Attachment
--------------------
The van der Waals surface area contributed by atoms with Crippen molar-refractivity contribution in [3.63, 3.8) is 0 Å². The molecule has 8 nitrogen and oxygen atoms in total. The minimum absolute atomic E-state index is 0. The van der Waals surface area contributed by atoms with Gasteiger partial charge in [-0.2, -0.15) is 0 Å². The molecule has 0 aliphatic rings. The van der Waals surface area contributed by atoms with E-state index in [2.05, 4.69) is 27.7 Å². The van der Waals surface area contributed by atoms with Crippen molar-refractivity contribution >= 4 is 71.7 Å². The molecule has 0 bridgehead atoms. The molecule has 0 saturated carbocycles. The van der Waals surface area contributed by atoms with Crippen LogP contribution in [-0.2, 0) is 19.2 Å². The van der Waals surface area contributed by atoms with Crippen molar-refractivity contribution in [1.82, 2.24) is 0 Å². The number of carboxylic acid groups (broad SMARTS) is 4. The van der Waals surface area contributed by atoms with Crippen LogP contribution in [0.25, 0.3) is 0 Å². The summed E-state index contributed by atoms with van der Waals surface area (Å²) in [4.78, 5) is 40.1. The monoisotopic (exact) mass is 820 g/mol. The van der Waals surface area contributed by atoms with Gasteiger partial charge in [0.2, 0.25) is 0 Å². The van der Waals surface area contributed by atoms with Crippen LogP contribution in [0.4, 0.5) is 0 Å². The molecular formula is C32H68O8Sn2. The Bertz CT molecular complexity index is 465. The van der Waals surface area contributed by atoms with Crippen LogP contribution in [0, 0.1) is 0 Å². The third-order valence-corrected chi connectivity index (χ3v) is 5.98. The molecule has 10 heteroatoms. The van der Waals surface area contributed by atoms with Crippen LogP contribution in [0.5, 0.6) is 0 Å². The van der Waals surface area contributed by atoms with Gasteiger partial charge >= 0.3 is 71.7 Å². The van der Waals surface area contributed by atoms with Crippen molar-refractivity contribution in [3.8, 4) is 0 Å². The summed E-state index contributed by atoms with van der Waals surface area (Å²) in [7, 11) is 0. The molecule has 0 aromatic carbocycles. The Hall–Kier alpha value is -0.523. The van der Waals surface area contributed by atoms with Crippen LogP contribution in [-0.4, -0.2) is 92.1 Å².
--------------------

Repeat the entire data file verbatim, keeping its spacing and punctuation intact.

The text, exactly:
The van der Waals surface area contributed by atoms with Crippen molar-refractivity contribution in [3.63, 3.8) is 0 Å². The molecule has 8 nitrogen and oxygen atoms in total. The minimum absolute atomic E-state index is 0. The van der Waals surface area contributed by atoms with Gasteiger partial charge in [-0.2, -0.15) is 0 Å². The molecule has 0 aliphatic rings. The van der Waals surface area contributed by atoms with E-state index in [2.05, 4.69) is 27.7 Å². The van der Waals surface area contributed by atoms with Crippen molar-refractivity contribution >= 4 is 71.7 Å². The molecule has 0 bridgehead atoms. The molecule has 0 saturated carbocycles. The van der Waals surface area contributed by atoms with Crippen LogP contribution in [-0.2, 0) is 19.2 Å². The van der Waals surface area contributed by atoms with Crippen molar-refractivity contribution in [1.82, 2.24) is 0 Å². The number of carboxylic acid groups (broad SMARTS) is 4. The van der Waals surface area contributed by atoms with Crippen LogP contribution in [0.25, 0.3) is 0 Å². The summed E-state index contributed by atoms with van der Waals surface area (Å²) in [4.78, 5) is 40.1. The monoisotopic (exact) mass is 820 g/mol. The van der Waals surface area contributed by atoms with Gasteiger partial charge in [0.2, 0.25) is 0 Å². The van der Waals surface area contributed by atoms with Crippen LogP contribution in [0.4, 0.5) is 0 Å². The molecular formula is C32H68O8Sn2. The Bertz CT molecular complexity index is 465. The van der Waals surface area contributed by atoms with Crippen LogP contribution in [0, 0.1) is 0 Å². The third-order valence-corrected chi connectivity index (χ3v) is 5.98. The molecule has 10 heteroatoms. The van der Waals surface area contributed by atoms with Crippen LogP contribution in [0.5, 0.6) is 0 Å². The van der Waals surface area contributed by atoms with Gasteiger partial charge >= 0.3 is 71.7 Å². The van der Waals surface area contributed by atoms with Crippen molar-refractivity contribution in [3.8, 4) is 0 Å². The summed E-state index contributed by atoms with van der Waals surface area (Å²) in [7, 11) is 0. The molecule has 0 aromatic carbocycles. The Hall–Kier alpha value is -0.523. The van der Waals surface area contributed by atoms with Crippen LogP contribution in [-0.4, -0.2) is 92.1 Å².